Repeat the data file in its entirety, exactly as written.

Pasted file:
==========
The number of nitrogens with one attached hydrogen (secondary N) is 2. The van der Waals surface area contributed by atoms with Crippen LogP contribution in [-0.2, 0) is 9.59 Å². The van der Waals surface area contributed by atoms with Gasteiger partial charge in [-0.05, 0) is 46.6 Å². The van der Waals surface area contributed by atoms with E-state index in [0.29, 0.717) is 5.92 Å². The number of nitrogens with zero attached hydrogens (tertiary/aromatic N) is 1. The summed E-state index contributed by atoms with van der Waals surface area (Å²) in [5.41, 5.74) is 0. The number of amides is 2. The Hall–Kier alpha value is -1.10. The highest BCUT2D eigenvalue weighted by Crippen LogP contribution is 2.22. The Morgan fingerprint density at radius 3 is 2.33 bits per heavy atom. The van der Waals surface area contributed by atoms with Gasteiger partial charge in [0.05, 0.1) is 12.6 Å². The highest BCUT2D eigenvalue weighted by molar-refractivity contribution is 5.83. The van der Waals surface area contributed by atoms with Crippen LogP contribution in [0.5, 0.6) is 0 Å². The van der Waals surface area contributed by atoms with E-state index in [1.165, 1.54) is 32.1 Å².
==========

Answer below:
The number of nitrogens with one attached hydrogen (secondary N) is 2. The van der Waals surface area contributed by atoms with Crippen LogP contribution in [-0.2, 0) is 9.59 Å². The van der Waals surface area contributed by atoms with Gasteiger partial charge in [-0.05, 0) is 46.6 Å². The van der Waals surface area contributed by atoms with E-state index in [0.29, 0.717) is 5.92 Å². The number of nitrogens with zero attached hydrogens (tertiary/aromatic N) is 1. The summed E-state index contributed by atoms with van der Waals surface area (Å²) in [5.41, 5.74) is 0. The number of amides is 2. The Hall–Kier alpha value is -1.10. The highest BCUT2D eigenvalue weighted by Crippen LogP contribution is 2.22. The Morgan fingerprint density at radius 3 is 2.33 bits per heavy atom. The van der Waals surface area contributed by atoms with Gasteiger partial charge in [0.05, 0.1) is 12.6 Å². The highest BCUT2D eigenvalue weighted by molar-refractivity contribution is 5.83. The van der Waals surface area contributed by atoms with Crippen LogP contribution in [0.5, 0.6) is 0 Å². The van der Waals surface area contributed by atoms with E-state index in [1.165, 1.54) is 32.1 Å².